Closed Bug 48661 Opened 22 years ago Closed 2 years ago
ATM/Postscript fonts will not display
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From Bugzilla Helper: User-Agent: Mozilla/4.72 [en] (Win98; I) BuildID: 2000080712 In my css, I specified a moderately long list of possible fonts but noticed that the browser was displaying Verdana - the last choice before defaulting to sans-serif - every time. I did a little experimenting and discovered that NONE of the postscript fonts on my system (via ATM Deluxe 4.0) would display, not even using the font face tag. Reproducible: Always Steps to Reproduce: 1. The browser simply won't use any postscript font specified in the CSS (or via font face tag, actually). 2. You'll need ATM running, and a distinctive postscript font such as Friz Quadrata active on your viewing system. 3. Adjust the css so that whatever postscript font you have available is specified as a choice above Verdana 4. Watch it not display ;) 5. If you remove Verdana and sans-serif, it defaults to (truetype) Times New Roman Actual Results: The headings of my page were displayed in oddly large/bold Verdana, instead of Benguiat Gothic. Note that the original page and CSS were totally certified on the W3C website, and display correctly in Netscape 4.x/IE 5.x I have reproduced a minimal example at the url given above for you. Expected Results:
massive update for QA contact.
cc-ing some likely developers. I don't know who owns the windows font matching code. assigning to erik as a guess. Still needs confirmation. I don't have ATM. Marking Future. Not critical for NS6 RTM.
Assignee: clayton → erik
Component: HTML Element → Layout
Target Milestone: --- → Future
yokoyama and nhotta- Do you have experiene with PostScript font? Do we need to use different value in the EnumFontXXX procedure to check add helpwanted keyword
I thougth we have to use a set of ATM APIs in order to recognize the PS fonts in the system. I am not quit familiar with ATM version of EnumFontXXX.
link to adobe technotes http://partners.adobe.com/asn/developer/technotes.html#atm
[sending this from France] ATM is also a feature that people requested on the mathml newsgroup, and was again raised to me at the MathML Conference 2000. Here is another interesting reading that I found on the general subject of automatic font management systems: http://www.qualitype.com/api-info.htm
In reponse to an earlier comment: no, you do not need to call the ATM backdoor APIs to access PostScript fonts. The whole point of ATM is to make PostScript fonts accessible through the standard Win32 APIs. However, there are some limitations and caveats. In particular, on Windows 95/98/ME, PostScript fonts show up as device fonts. Also, Win32 uses the TT_ONLY flag literally (i.e. PostScript fonts are not considered if TT_ONLY is specified), while the intent of the application is often to reject non-scalable fonts. If you do not have ATM, you can download is for free from www.adobe.com, in the Plug-ins and updates section. (What you have to pay for is ATM Deluxe, which includes font management.) Hope this helps, email@example.com, speaking for myself.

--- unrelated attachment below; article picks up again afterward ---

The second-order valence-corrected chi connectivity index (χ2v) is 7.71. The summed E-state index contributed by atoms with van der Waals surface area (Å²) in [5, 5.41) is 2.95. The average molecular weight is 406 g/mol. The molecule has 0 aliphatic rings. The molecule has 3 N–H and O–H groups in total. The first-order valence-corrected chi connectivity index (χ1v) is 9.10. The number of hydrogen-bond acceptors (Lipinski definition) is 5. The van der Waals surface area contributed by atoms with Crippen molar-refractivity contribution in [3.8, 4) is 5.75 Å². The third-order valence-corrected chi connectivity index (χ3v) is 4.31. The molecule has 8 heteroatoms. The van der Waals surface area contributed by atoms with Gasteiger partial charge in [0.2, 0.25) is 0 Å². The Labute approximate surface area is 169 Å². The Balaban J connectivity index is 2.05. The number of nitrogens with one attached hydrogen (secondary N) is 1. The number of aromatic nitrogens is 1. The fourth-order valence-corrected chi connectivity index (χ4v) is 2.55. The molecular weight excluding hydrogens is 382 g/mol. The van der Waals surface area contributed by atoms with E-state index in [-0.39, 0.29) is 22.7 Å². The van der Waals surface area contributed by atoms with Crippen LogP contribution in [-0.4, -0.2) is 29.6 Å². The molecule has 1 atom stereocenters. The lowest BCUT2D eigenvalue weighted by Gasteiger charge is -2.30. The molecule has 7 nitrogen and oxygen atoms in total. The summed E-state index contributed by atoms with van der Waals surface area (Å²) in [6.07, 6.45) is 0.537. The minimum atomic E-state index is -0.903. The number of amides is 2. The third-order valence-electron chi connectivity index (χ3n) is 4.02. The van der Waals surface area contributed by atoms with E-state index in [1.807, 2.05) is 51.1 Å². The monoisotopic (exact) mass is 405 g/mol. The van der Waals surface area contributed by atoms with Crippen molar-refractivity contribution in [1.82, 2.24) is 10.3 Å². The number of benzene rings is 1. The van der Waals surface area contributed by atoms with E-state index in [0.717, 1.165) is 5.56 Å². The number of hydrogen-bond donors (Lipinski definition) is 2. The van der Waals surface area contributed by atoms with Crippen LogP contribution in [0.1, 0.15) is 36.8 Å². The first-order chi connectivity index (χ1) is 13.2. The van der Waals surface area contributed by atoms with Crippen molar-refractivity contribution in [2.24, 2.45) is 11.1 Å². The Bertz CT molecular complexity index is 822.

Added myself to the cc list, so that I can be aware of further discussions.
I can guess the following reason may (but not sure) cause mozilla not using ATM fonts- 1. font enum process filter out non TT font 2. we need to look at CMAP to decide which glyph is contains in the font, ATM font may not have CMAP. The font code erik work for window are mostly on http://lxr.mozilla.org/seamonkey/source/gfx/src/windows/nsFontMetricsWin.cpp Maybe a code review first can help to spot the issue.
Yes, the support of ATM (and other similar automatic font management systems) would require a shift of philosophy to the present code and a redesign effort. The informative link http://www.qualitype.com/api-info.htm is instructive in this respect. As this shift is much involved, I would suggest connecting it with the re-work due in bug 45737.
We had a look at the code referenced in the previous entries, and here is what we understand. In the FillLogFont method, line 306, the lfOutPrecision field is set to OUT_TT_PRECIS. We wish that this meant "scalable fonts only" (which is probably what was intended here), but it really means "True Type fonts only". This is why you don't get Type1 fonts. You can go around that like this: - Call the ATM backdoor function ATMSelectObject with ATM_SELECT in the options argument. If this succeeds, there is a Type1 font like the one you want, just proceed with that font. - Otherwise, call SelectObject as currently, you will get a TT font. Note that ATM also has a backdoor to enumerate fonts; this will probably be needed to construct the font menus. The other thing we noticed is the use of the GetFontData function, to get loca, cmap, name, and head tables. You probably know that Type1 fonts do not contain such things, and that in fact ATM does not even attempt to synthesize them (i.e. GetFontData is not supported for Type1 fonts). OpenType fonts can contain those tables; however, if an OpenType font is exposed by ATM (i.e. it contains Type1 outlines in a CFF table) then GetFontData will still fail. The good news is that we suspect that GetFontData is used only in rare cases (MathML?).
Thanks for the info. I have some bad news, though: The cmap table is critical for Mozilla, since we implement CSS, which has a property like this: font-family: Arial, "MS Gothic", sans-serif; The implementation is supposed to go down this list for each character in the element. If a font doesn't exist, or it doesn't contain a glyph for the current character, then we're supposed to proceed to the next font. This means that we need to know exactly which glyphs are present in each font. That's why we call GetFontData(cmap) on TrueType fonts, and we have a hack for Windows raster fonts. Can you think of a hack (or even a clean method) for PostScript fonts?